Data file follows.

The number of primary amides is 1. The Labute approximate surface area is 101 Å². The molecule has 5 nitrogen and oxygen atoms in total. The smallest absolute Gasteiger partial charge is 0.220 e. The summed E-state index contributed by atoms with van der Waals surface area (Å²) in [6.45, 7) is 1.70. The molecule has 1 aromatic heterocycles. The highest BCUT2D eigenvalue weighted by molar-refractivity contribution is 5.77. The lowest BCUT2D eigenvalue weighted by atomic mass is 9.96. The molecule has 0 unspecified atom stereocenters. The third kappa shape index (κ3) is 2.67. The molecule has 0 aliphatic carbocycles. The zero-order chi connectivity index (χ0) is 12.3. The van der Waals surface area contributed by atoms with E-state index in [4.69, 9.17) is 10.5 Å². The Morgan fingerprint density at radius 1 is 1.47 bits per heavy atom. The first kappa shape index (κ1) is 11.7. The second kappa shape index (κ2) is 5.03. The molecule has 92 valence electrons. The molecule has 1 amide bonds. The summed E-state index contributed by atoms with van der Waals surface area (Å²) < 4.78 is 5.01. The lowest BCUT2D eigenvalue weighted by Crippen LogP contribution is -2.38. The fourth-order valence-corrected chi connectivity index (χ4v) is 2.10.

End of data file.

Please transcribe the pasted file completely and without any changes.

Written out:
The number of primary amides is 1. The Labute approximate surface area is 101 Å². The molecule has 5 nitrogen and oxygen atoms in total. The smallest absolute Gasteiger partial charge is 0.220 e. The summed E-state index contributed by atoms with van der Waals surface area (Å²) in [6.45, 7) is 1.70. The molecule has 1 aromatic heterocycles. The highest BCUT2D eigenvalue weighted by molar-refractivity contribution is 5.77. The lowest BCUT2D eigenvalue weighted by atomic mass is 9.96. The molecule has 0 unspecified atom stereocenters. The third kappa shape index (κ3) is 2.67. The molecule has 0 aliphatic carbocycles. The zero-order chi connectivity index (χ0) is 12.3. The van der Waals surface area contributed by atoms with E-state index in [4.69, 9.17) is 10.5 Å². The Morgan fingerprint density at radius 1 is 1.47 bits per heavy atom. The first kappa shape index (κ1) is 11.7. The second kappa shape index (κ2) is 5.03. The molecule has 92 valence electrons. The molecule has 1 amide bonds. The summed E-state index contributed by atoms with van der Waals surface area (Å²) < 4.78 is 5.01. The lowest BCUT2D eigenvalue weighted by Crippen LogP contribution is -2.38. The fourth-order valence-corrected chi connectivity index (χ4v) is 2.10.